G is for General Strike

Submitted by Matthew on 2 November, 2011 - 7:59

The recent fights sparked by the economic crisis have inspired some sections of the left to make calls for a general strike. It is a slogan the left has used before. But not everyone uses the call in the same way.

For some, a general strike (mass industrial action for a limited or an indefinite period) is the immediate cure-all for a particular problem or for the problems of society in general. For others, the slogan is used to help build some elan around their own organisation and to differentiate themselves from other revolutionaries and in the labour movement. Marxists should have a different approach.

Marxists believe that re-making the world requires mass action — including actions such as mass strikes — by the working class. In history general strikes have had a decisive, positive impact on revolutionary situations. At other times, the failure of general strikes has thrown our class into a period of disunity and disorder. So a “general strike” doesn’t necessarily fix everything!

Writing in 1935, Leon Trotsky identified four general “types” of situation in which a general strike may occur.

The first, where the a weak government “takes fright” at the general strike or threat of one and immediately grants some concession to the strikers. Trotsky points to the Belgian general strike of 1893 and the general strike during the revolutionary events of 1905 in St Petersburg, Russia.

Second, where a general strike is organised to “frighten” the government, rather than as a tactic in a campaign with specific goals. Such a general strike is a sign of “utter impotence” on the part of the workers’ leaders. Such a general strike is easily dealt with by the government without the granting of concessions. If the government is not already frightened, then a general strike will not make it frightened but rather, make it more determined not to back down!

Third, a general strike where the official leaders is quickly ready to make concessions and agreements with the government to end the action, imposing their weight “from above’, without reference to or consultation with the wider movement. Such a situation can lead to the granting of concessions by the state, but not always. The British general strike of 1926 is an example of this scenario.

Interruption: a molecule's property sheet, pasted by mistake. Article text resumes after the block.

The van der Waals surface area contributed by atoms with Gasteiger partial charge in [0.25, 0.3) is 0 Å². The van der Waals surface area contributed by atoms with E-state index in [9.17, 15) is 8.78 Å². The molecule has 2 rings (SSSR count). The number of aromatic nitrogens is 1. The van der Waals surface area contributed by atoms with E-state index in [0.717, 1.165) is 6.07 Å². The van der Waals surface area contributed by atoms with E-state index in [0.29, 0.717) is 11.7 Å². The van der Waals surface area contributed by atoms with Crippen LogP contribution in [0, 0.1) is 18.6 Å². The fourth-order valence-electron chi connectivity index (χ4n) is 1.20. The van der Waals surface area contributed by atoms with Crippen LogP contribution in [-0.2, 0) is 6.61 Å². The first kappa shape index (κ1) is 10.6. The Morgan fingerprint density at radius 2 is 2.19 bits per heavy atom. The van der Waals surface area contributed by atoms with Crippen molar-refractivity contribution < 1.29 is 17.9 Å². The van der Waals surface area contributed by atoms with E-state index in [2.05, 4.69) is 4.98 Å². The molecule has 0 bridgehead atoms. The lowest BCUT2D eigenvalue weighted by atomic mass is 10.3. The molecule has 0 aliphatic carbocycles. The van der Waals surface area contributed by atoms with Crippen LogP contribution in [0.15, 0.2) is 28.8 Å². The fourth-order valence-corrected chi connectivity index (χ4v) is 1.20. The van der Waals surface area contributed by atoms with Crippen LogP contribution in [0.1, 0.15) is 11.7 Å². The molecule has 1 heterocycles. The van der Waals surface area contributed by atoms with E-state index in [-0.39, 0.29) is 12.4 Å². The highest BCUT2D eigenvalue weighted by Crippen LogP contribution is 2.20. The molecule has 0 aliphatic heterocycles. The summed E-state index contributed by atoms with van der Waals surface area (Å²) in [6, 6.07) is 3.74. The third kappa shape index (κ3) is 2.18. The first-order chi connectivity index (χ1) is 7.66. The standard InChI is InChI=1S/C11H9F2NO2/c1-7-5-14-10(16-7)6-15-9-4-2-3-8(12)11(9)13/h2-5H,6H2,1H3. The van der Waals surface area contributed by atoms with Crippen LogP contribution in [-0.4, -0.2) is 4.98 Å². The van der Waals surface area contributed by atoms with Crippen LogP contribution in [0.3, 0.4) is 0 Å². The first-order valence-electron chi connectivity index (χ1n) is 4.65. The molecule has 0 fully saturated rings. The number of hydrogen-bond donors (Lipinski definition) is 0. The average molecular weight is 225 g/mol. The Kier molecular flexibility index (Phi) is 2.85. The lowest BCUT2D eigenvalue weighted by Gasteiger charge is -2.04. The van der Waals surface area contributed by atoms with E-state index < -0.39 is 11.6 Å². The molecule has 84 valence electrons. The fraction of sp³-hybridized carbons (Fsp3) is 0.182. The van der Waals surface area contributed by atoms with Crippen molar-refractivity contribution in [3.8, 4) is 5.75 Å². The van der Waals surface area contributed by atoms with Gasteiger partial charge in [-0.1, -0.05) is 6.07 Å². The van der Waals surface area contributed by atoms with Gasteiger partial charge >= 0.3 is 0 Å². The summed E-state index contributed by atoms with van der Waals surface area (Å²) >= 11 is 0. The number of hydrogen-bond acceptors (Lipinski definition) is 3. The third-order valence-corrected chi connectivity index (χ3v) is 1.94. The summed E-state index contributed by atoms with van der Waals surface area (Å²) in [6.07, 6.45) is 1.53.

Fourthly, a general strike that “leads directly to the barricades” (Engels’ term). Trotsky writes that a “strike of this sort can only lead to complete victory or defeat”. Here, he is writing of general strikes that pose the immediate question of “who rules society?” Such general strikes are carried out in the context of other forms of revolutionary struggle and can carry over into other forms of co-ordinated mass strike action.

In The Mass Strike Rosa Luxemburg analysed debates on this issue between labour movement and socialist currents. Her starting point was the role played by general strikes in the revolutionary movements of Russia in 1905.

Luxemburg makes the important point that mass strikes are the culmination of a historical and material process: such strikes cannot simply be plucked out of thin air.

The general strike — no matter the circumstances within which it originates — always poses new and acute political questions. A general strike isn’t just a tactic to back up the parliamentary political process, as some Second International socialists contended, but has a political life and dynamic of its own.

A specific call for a general strike does make concrete political sense sometimes, and Rosa Luxemburg herself argued for the German socialist movement to prepare for such a call in 1910. There have been at least two such points in Britain in the past forty years: in 1972 when a series of mass, unofficial solidarity strikes and factory occupations challenged a Tory government which was trying to do what Thatcher eventually did in 1979-80; and in 1984-85 during the miners’ strike.

In July 1972 the TUC called a one-day general strike… and quickly called it off when the government backed down a bit. In 1984-85, the call came from sections of the movement (including, in coded terms, miners’ leader Arthur Scargill, and in uncoded terms, left Labour MPs close to him). It went unanswered. At both times, the realistic potential for general strike action existed in conditions that would have brought about decisive political change.

Such conditions do not exist now. To demand that the working class bridge the gap between historically low levels of militancy to general strike action at the drop of a hat is unrealistic. The call for a general strike becomes not serious agitation but catchpenny phrasemongering to fulfill the narrow needs and expectations of the group making the call.

However, conditions can change very quickly and the immediate responses of our class to the cuts onslaught may quickly turn things around. In such a situation the organised left will need to keep its head.

• Further reading: Rosa Luxemburg, The Mass Strike, Leon Trotsky, The nature of the general strike: critical observations, New International, October 1947

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